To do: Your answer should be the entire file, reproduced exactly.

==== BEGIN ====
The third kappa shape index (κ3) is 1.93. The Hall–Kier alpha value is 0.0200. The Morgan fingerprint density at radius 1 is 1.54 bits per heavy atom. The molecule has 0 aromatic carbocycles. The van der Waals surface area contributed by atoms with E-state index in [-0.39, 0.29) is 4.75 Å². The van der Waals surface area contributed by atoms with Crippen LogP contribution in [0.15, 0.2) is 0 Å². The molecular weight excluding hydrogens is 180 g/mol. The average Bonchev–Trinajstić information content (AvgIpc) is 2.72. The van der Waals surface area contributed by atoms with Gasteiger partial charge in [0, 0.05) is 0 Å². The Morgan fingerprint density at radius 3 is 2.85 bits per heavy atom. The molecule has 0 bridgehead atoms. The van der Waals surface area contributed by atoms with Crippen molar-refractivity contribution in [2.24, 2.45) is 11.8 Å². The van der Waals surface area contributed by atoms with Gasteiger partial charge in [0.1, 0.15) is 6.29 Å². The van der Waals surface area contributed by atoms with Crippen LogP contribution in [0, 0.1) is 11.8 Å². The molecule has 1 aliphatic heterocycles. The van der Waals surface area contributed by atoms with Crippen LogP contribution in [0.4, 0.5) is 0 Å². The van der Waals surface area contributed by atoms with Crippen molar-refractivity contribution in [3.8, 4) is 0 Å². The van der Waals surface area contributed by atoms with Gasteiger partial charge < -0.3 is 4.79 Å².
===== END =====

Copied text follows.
The third kappa shape index (κ3) is 1.93. The Hall–Kier alpha value is 0.0200. The Morgan fingerprint density at radius 1 is 1.54 bits per heavy atom. The molecule has 0 aromatic carbocycles. The van der Waals surface area contributed by atoms with E-state index in [-0.39, 0.29) is 4.75 Å². The van der Waals surface area contributed by atoms with Crippen LogP contribution in [0.15, 0.2) is 0 Å². The molecular weight excluding hydrogens is 180 g/mol. The average Bonchev–Trinajstić information content (AvgIpc) is 2.72. The van der Waals surface area contributed by atoms with Gasteiger partial charge in [0, 0.05) is 0 Å². The Morgan fingerprint density at radius 3 is 2.85 bits per heavy atom. The molecule has 0 bridgehead atoms. The van der Waals surface area contributed by atoms with Crippen molar-refractivity contribution in [2.24, 2.45) is 11.8 Å². The van der Waals surface area contributed by atoms with Gasteiger partial charge in [0.1, 0.15) is 6.29 Å². The van der Waals surface area contributed by atoms with Crippen LogP contribution in [0, 0.1) is 11.8 Å². The molecule has 1 aliphatic heterocycles. The van der Waals surface area contributed by atoms with Crippen LogP contribution in [0.4, 0.5) is 0 Å². The van der Waals surface area contributed by atoms with Crippen molar-refractivity contribution in [3.8, 4) is 0 Å². The van der Waals surface area contributed by atoms with Gasteiger partial charge < -0.3 is 4.79 Å².